The Historic Columbia Foundation will once again have its A House in Mourning exhibit. This exhibit will be part of the regularly scheduled Hampton-Preston Mansion tour and will introduce visitors to the mourning traditions in the South during the 19th century and compares them to ones we observe today. The exhibit opened on September 27 and will run through October 31. Click here for admission details. Tickets can be purchased at the Gift Shop at Robert Mills at 1616 Blanding Street, Columbia
In order to properly show respect and honor their loved ones, Victorian Americans were expected to publicly demonstrate their sadness by following many strict social customs, including stages of mourning attire. Mourning the loss of a loved one is considered much more private in the present than in the 1860s- but is it really? Today we observe our own forms of public mourning, including Facebook pages, roadside memorials and tattoos. This year's A House in Mourning exhibit will illustrate the differences and similarities between 19th- and 21st-century life.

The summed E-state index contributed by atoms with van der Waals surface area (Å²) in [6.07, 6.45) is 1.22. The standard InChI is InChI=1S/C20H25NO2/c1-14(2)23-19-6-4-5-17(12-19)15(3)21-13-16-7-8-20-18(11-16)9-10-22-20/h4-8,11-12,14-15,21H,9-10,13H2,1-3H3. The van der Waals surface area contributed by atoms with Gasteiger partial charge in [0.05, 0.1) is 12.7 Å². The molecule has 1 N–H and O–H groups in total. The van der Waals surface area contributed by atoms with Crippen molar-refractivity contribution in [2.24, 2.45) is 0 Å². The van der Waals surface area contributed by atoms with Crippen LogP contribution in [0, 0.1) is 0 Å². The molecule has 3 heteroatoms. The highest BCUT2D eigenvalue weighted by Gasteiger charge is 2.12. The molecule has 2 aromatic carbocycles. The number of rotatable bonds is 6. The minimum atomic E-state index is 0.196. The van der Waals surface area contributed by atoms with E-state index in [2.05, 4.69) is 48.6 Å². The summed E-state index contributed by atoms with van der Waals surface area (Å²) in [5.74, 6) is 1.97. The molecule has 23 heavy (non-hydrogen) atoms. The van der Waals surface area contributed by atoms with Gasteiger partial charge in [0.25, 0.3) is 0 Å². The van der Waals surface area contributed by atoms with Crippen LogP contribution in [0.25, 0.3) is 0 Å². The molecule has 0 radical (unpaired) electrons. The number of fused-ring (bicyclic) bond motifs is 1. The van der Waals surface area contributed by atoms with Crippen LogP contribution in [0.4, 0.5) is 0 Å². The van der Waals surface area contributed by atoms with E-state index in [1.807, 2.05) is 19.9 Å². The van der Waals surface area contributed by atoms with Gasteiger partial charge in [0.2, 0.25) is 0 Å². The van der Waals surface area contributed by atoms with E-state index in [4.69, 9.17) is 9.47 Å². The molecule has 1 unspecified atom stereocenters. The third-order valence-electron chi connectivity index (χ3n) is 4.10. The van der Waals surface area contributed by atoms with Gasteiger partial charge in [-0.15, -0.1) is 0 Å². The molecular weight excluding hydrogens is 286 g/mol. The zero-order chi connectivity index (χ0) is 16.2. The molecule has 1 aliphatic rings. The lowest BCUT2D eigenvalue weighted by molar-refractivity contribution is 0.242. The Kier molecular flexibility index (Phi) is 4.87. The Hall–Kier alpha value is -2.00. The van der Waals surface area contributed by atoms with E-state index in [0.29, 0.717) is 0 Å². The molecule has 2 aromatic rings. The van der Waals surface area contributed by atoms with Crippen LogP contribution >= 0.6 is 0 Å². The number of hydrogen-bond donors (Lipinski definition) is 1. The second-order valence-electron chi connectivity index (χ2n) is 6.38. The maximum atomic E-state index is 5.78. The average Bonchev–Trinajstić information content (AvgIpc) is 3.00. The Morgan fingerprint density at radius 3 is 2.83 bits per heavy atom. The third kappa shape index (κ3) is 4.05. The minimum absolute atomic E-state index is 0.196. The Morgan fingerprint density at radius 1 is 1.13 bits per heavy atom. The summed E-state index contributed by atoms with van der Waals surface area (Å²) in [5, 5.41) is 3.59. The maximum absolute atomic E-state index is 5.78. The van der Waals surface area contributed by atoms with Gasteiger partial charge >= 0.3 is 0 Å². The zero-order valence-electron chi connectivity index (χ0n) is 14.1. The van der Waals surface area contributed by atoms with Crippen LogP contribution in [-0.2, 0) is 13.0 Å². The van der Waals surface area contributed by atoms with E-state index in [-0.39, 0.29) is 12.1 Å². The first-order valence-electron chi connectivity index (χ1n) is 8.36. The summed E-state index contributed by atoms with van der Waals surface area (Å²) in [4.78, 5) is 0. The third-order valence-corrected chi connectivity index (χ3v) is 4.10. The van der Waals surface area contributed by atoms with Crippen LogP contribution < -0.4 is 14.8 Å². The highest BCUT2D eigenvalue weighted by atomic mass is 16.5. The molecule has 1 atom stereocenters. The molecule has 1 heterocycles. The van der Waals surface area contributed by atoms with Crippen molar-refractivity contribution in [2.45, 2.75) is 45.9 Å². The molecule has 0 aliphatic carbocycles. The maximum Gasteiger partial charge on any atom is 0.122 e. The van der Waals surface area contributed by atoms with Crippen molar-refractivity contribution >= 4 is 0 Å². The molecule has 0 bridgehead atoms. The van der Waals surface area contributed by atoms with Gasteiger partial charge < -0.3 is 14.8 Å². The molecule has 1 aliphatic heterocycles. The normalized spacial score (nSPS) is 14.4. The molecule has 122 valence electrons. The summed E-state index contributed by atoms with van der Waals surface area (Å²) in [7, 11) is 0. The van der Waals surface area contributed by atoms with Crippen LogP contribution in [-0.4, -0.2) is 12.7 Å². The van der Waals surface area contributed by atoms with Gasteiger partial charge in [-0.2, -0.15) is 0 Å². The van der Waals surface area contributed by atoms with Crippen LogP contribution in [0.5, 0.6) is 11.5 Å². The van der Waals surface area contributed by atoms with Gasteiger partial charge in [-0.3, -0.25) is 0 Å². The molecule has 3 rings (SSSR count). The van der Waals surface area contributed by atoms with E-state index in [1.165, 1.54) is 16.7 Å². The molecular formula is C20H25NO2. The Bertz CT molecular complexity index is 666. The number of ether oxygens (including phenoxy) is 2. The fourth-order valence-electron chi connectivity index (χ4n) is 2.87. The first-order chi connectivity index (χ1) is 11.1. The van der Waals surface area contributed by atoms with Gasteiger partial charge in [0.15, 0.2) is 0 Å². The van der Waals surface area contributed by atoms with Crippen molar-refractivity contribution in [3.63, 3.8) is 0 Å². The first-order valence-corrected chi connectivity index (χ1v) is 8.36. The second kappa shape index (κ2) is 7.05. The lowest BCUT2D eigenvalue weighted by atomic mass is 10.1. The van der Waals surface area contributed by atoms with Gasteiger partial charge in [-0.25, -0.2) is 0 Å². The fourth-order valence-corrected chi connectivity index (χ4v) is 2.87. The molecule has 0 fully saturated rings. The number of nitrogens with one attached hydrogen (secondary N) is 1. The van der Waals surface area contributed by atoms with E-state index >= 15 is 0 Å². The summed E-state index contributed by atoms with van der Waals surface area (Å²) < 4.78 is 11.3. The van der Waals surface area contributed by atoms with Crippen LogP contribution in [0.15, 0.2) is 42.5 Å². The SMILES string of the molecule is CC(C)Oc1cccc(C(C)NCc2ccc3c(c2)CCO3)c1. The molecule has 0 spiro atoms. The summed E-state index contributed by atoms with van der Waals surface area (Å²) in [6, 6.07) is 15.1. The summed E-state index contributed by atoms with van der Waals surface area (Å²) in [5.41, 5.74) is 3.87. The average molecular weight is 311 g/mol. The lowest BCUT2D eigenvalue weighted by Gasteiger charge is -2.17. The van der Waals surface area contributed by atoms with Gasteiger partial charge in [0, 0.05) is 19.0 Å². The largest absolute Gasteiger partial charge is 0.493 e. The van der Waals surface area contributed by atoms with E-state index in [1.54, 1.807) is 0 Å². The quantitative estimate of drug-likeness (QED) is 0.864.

The public is invited to contribute to the exhibit. Send your pictures and stories of public mourning using the hashtag #HouseInMourning on Twitter and Facebook throughout the month to share your photos and experiences with HCF and some will be selected to be added to the the exhibit to demonstrate modern examples of mourning traditions.
Check the list for photos of the A House in Mourning exhibit.
Source: HCF newsletter
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